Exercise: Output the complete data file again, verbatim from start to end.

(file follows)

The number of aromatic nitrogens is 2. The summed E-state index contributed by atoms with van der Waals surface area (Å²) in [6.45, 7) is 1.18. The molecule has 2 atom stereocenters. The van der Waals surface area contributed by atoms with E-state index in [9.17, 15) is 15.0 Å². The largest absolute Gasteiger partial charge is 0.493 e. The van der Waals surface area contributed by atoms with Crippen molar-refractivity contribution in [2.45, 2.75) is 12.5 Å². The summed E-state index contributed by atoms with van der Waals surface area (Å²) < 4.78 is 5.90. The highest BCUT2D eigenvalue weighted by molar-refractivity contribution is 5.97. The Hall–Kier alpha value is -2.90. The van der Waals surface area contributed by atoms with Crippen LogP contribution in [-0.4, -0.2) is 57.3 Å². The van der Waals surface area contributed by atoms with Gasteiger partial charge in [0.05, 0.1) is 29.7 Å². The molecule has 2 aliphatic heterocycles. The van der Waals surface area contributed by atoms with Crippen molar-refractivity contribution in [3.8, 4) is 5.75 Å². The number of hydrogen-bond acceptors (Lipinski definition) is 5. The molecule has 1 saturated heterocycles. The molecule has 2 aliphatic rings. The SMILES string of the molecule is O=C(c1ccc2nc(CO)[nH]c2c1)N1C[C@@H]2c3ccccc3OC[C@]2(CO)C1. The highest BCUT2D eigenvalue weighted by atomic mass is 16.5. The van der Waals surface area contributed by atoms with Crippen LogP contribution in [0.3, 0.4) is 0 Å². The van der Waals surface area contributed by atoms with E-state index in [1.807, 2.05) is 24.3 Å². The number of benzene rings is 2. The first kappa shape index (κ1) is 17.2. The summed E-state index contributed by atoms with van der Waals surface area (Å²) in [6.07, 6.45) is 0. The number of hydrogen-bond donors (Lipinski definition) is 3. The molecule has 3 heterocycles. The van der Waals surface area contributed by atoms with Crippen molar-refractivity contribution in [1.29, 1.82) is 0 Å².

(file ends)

The number of aromatic nitrogens is 2. The summed E-state index contributed by atoms with van der Waals surface area (Å²) in [6.45, 7) is 1.18. The molecule has 2 atom stereocenters. The van der Waals surface area contributed by atoms with E-state index in [9.17, 15) is 15.0 Å². The largest absolute Gasteiger partial charge is 0.493 e. The van der Waals surface area contributed by atoms with Crippen molar-refractivity contribution in [2.45, 2.75) is 12.5 Å². The summed E-state index contributed by atoms with van der Waals surface area (Å²) < 4.78 is 5.90. The highest BCUT2D eigenvalue weighted by molar-refractivity contribution is 5.97. The Hall–Kier alpha value is -2.90. The van der Waals surface area contributed by atoms with Crippen LogP contribution in [-0.4, -0.2) is 57.3 Å². The van der Waals surface area contributed by atoms with Gasteiger partial charge in [0.05, 0.1) is 29.7 Å². The molecule has 2 aliphatic heterocycles. The van der Waals surface area contributed by atoms with Crippen molar-refractivity contribution in [3.8, 4) is 5.75 Å². The number of hydrogen-bond acceptors (Lipinski definition) is 5. The molecule has 1 saturated heterocycles. The molecule has 2 aliphatic rings. The SMILES string of the molecule is O=C(c1ccc2nc(CO)[nH]c2c1)N1C[C@@H]2c3ccccc3OC[C@]2(CO)C1. The highest BCUT2D eigenvalue weighted by atomic mass is 16.5. The van der Waals surface area contributed by atoms with Crippen LogP contribution in [0.3, 0.4) is 0 Å². The van der Waals surface area contributed by atoms with E-state index in [1.807, 2.05) is 24.3 Å². The number of benzene rings is 2. The first kappa shape index (κ1) is 17.2. The summed E-state index contributed by atoms with van der Waals surface area (Å²) in [6.07, 6.45) is 0. The number of hydrogen-bond donors (Lipinski definition) is 3. The molecule has 3 heterocycles. The van der Waals surface area contributed by atoms with Crippen molar-refractivity contribution in [1.29, 1.82) is 0 Å².